Today’s fast-changing and unpredictable investment climate demands an approach that looks beyond short term allocations in favour of building resilient, future-focused portfolios.
While the dynamic and disruptive nature of the macro and market environments cannot be ignored, forward-thinking institutions are using the current uncertainty to bolster their capabilities and implement new or more flexible approaches to how they service clients.
For asset managers, this ranges from new product offerings with a greater sustainability focus, to more engagement of digital tools, to increasingly targeted investor education.
“We continued to grow our client base and retained existing clients [in Singapore in 2021], adding new funds to their product shelf and increasing AUM to existing products,” said Sabrina Gan, head of private banking for Asia ex-Japan, and wholesale distribution for South-east Asia, at Fidelity.
With accelerated demand for digital investing, the firm has also forged digital partnerships with new financial advisers by expanding its products and services to a new segment of fintech clients.
“Our expansion plans include growing new business pillars in digital assets and private assets that will enable our clients to access more innovative offerings and complement their portfolios, giving them a new level of diversification and convenience,” added Gan.
A sustainable route to success
Being more sophisticated and relevant in engaging with the local market has become a more important differentiating factor as the pandemic and its knock-on effects have continued to impact the investment landscape.
Fidelity expanded its product offerings, by launching new funds and repurposing existing ones in 2021 with close to 90 funds currently registered in Singapore.
Among these was the firm’s Fidelity Enhanced Reserve Fund, a fixed income offering developed to deliver a high-quality, short-dated, liquid investment solution. Since its launch in March 2018, the AUM had increased to over US$2 billion by the end of March 2022. Meanwhile, the Fidelity Funds - China Innovation Fund, which rides the thematic wave of growing innovation in China, creates a new way for investors to take exposure to these sectors.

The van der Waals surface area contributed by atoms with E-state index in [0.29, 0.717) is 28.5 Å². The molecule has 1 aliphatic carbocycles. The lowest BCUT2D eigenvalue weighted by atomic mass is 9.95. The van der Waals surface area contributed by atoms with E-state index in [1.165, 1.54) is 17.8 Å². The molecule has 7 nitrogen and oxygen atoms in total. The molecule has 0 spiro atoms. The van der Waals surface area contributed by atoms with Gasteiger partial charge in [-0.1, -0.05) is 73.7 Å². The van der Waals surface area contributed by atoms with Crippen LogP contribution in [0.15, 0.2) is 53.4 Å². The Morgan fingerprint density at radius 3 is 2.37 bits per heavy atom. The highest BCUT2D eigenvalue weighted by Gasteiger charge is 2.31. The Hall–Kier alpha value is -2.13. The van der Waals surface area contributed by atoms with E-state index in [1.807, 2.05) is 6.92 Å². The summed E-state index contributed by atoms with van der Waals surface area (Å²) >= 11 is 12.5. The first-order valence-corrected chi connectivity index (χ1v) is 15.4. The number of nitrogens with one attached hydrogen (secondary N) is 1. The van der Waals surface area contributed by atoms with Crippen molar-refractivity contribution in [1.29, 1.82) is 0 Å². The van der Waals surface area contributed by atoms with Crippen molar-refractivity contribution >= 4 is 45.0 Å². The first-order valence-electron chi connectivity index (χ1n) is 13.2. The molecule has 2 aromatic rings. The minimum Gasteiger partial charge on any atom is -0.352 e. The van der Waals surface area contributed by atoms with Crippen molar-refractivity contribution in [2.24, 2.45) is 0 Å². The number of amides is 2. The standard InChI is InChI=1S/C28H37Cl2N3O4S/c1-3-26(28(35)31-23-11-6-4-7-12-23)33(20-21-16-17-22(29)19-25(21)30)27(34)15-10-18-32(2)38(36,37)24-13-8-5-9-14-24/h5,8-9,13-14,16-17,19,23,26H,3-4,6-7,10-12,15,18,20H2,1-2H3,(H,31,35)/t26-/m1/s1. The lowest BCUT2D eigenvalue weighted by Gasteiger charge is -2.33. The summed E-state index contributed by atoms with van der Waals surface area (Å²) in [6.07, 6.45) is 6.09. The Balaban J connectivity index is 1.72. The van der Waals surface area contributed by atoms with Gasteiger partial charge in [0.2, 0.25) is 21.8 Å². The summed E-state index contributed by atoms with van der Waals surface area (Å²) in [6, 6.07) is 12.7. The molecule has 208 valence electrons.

Yet perhaps the most notable additions for Fidelity have come via the sustainability theme.
Fidelity has 13 ‘Sustainable Family of Funds' registered in Singapore (as of the end of the first quarter 2022) that specifically focus on various sustainability themes. A case in point is the Fidelity Funds - Sustainable Asia Equity Fund, a highly-rated flagship strategy that uncovers sustainably-driven leaders across Asia, with 70% of the fund's assets meeting strict ESG standards.
In addition, there are more than 55 Fidelity funds currently registered in Singapore that are classified Article 8 under the European Sustainable Finance Disclosure Regulation (SFDR) – with a minimum of 50% in assets invested in sustainable securities.
“Fidelity’s edge as a leading ESG manager, coupled with the increased demand for sustainable funds by clients, has spurred us to strengthen our ESG product offerings, launching new funds and further integrating ESG considerations into all our funds,” explained Gan. “We want to create a more sustainable future where ESG ranks high among investors who until recently have believed that sustainability is diverged from performance.”
Creating positive change
Such an outcome can also be traced to efforts to further integrate sustainable investing within the firm’s investment process and expand its ESG coverage, footprint and engagements.